Support Act will bolster Georgia's trade and security partnership with America

Like much of the world, August in Europe is vacation time, with an invasion of tourists spreading across the continent. For Georgia, August is a stark reminder of a more pernicious invasion. Eleven years ago this month, Russia invaded us, occupying 20 percent of our country.

Russia’s occupation has resulted in a humanitarian crisis in the Georgian territories of Abkhazia and Tskhinvali. Russia continues to isolate these regions from the rest of the Georgia by closing crossing points and waging a campaign aimed at eradicating Georgian culture. Basic human rights, including the right to freedom of movement and property are being violated; Georgian citizens are illegally detained and kidnapped.

We must live with the consequences of that tragic war, but with the support of the United States and our European friends, Georgia has proven the old adage that in adversity lies strength. The U.S.–Georgia relationship is at an all-time high and expected to grow due to support from President TrumpDonald John TrumpFlorida GOP lawmaker says he's 'thinking' about impeachment Democrats introduce 'THUG Act' to block funding for G-7 at Trump resort Kurdish group PKK pens open letter rebuking Trump's comparison to ISIS MORE’s administration and a determined Congress. Powerful evidence of the enduring partnership is the Georgia Support Act, currently making its way through Congress, which builds up our alliance while clamping down on Russian aggression.

We are committed to finding a peaceful resolution to this conflict, and our “A Step to Better Future” peace initiative provides the population in the occupied territories with access to health care, education and business opportunities

Georgia is small, but it consistently punches above its weight. We lie at the geopolitical crossroad between Europe and Asia and are a reliable partner advancing Western economic and security interests in our part of the world. This is a role we welcome, and we have prepared for it. Georgia’s Western orientation and European identity are civilizational choices made by our people centuries ago.

In recent years, we have stimulated economic development, increased investments in our national security, and accelerated the pace of our democratic reforms. Our elections are fair, boisterous, and strongly contested.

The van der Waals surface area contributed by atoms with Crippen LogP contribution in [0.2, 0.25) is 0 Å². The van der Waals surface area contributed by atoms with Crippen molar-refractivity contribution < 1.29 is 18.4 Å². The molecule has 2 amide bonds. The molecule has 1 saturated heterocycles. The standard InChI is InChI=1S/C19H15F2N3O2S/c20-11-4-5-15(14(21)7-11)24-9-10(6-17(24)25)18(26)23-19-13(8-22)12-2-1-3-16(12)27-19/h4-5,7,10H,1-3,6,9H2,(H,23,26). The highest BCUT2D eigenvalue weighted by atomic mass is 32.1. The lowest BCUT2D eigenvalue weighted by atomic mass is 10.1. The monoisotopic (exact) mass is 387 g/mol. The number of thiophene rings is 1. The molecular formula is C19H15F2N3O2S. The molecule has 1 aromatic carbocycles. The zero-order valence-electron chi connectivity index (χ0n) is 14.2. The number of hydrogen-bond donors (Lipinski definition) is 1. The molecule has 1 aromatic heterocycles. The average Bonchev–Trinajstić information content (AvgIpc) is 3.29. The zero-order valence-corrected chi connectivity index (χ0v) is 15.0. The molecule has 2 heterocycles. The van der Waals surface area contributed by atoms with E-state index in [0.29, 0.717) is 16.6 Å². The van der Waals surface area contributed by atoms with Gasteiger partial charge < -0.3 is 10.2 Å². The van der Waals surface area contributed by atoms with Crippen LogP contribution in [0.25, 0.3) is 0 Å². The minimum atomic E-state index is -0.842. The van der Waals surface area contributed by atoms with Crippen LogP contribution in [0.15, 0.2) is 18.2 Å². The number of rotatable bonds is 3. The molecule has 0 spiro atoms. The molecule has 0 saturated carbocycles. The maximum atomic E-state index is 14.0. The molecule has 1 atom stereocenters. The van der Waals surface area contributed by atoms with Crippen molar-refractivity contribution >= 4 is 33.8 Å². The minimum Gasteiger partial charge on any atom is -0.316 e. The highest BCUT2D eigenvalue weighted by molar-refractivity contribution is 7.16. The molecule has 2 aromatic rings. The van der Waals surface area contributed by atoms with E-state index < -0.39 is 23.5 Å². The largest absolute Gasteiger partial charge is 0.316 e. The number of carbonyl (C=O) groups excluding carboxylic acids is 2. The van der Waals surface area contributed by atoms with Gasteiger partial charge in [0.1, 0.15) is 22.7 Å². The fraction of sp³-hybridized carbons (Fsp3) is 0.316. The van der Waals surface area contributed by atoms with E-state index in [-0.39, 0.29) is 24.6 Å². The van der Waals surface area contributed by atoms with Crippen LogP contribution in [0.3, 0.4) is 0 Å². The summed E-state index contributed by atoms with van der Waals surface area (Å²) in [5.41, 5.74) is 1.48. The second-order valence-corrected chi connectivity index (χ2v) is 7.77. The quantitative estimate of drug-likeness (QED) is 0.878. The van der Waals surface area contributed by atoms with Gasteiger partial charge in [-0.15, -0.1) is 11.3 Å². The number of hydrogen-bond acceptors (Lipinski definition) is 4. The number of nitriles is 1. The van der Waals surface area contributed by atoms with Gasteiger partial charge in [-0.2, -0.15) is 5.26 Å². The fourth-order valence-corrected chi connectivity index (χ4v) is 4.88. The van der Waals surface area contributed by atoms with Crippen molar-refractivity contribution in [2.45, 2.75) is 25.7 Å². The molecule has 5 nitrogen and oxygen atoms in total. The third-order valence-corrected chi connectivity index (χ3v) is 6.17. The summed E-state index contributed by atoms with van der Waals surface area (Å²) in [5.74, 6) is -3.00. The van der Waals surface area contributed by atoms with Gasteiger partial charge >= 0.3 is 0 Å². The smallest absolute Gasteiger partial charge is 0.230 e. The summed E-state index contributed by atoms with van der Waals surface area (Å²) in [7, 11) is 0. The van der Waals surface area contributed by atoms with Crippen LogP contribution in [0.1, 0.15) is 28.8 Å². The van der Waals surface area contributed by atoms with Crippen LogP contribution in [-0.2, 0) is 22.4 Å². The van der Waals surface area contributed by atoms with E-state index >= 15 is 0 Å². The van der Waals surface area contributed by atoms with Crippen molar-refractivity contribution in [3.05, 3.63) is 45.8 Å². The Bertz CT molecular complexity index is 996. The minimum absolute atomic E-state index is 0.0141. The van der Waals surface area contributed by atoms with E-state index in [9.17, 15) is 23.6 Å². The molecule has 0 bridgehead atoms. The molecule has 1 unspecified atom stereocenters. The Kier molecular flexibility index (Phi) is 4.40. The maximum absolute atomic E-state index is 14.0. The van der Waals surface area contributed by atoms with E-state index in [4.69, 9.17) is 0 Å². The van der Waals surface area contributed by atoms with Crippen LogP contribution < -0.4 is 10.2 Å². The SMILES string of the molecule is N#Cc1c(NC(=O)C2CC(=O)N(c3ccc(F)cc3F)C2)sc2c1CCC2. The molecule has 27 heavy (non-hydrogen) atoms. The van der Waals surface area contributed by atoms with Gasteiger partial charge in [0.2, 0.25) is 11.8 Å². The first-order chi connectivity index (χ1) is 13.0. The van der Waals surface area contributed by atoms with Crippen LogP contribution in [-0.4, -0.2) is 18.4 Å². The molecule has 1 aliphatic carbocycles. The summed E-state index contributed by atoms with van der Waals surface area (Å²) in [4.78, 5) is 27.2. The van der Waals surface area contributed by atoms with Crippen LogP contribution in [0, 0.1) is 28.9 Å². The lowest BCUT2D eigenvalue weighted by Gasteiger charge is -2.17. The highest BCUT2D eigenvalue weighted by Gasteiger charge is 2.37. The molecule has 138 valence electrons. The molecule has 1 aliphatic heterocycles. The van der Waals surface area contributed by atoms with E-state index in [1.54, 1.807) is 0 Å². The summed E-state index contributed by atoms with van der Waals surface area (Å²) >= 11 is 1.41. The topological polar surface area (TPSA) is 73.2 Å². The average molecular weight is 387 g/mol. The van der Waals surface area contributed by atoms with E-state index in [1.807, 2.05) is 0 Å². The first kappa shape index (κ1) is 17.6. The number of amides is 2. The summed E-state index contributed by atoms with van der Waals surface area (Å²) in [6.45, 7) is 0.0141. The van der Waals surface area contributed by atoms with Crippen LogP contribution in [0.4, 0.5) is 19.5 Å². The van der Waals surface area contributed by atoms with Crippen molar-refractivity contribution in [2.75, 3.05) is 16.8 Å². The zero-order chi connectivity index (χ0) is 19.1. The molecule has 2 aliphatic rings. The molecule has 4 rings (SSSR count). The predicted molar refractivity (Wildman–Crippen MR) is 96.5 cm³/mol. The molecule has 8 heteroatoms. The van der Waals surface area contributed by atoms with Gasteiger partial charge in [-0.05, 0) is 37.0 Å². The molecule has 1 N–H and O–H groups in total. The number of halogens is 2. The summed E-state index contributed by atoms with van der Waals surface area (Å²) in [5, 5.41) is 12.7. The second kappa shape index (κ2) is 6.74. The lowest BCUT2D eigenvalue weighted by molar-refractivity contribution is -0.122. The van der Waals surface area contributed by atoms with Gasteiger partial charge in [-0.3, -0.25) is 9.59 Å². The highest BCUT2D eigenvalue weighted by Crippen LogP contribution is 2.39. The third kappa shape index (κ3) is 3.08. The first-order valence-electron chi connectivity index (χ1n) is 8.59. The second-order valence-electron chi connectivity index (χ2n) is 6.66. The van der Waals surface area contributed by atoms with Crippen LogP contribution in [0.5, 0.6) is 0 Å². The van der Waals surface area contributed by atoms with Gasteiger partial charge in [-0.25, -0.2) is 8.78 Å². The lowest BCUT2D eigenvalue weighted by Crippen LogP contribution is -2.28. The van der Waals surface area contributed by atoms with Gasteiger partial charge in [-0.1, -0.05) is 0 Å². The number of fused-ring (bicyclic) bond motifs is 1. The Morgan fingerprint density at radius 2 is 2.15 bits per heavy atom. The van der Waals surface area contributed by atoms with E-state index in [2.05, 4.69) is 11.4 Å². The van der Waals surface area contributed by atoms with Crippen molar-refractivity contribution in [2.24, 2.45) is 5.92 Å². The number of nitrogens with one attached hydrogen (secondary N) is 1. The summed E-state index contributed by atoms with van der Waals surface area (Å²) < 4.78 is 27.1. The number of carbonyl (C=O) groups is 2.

Most recently, our younger generation requested that we expedite our existing plans to make our parliament more representative through a fully proportional electoral system. We made that change quickly, and we are excited that this change in the 2020 elections will empower greater political participation and a more open political playing field.

Today Georgia is among the world’s most favorable business destinations as measured by virtually every global metric. We are a world leader when it comes to the ease of doing business, with a low tax regime, and solid economic growth of 5 percent. All of this improvement is captured by the exponential increase of direct flights from Europe, Eurasia, China and the Far East, and the Middle East to Georgia. A decade ago, only a few were available. Today more than 100 operate to Georgia.

The development of Black Sea ports, which will cut many days off the transit of high value goods between Europe and Asia, will put even more energy into Georgia’s growing presence as a trading hub. So, too, are our free trade agreements in all directions: Europe, China, Japan, CIS countries, with negotiations underway with the U.S. and other countries.

These strategic steps are part of our plan to cement Georgia’s integration into NATO and the European Union. Georgians make no secret of their political destination of choice: the transatlantic community of democratic values and human rights, free markets, and robust security.

The Georgia Support Act now in Congress aims to build on these achievements with tangible economic and security investments by the U.S. in Georgia. Importantly, it prioritizes movement toward a U.S.–Georgia free trade agreement. It calls for an assessment of threats to Georgia’s sovereignty and independence and enhanced measures to counter them.

This August, all Georgians are grateful for the strong bipartisan support for the Georgia Support Act in Congress, and the unflinching American people who have made this support possible. The United States placed its trust in Georgia from the moment of our independence. For this trust, we strive to put our best foot forward and, when we stumble, to get up. We never lose sight of who we are and where we have been, the obstacles we have overcome, and the partners who have made this possible.

Mamuka Bakhtadze is prime minister of Georgia.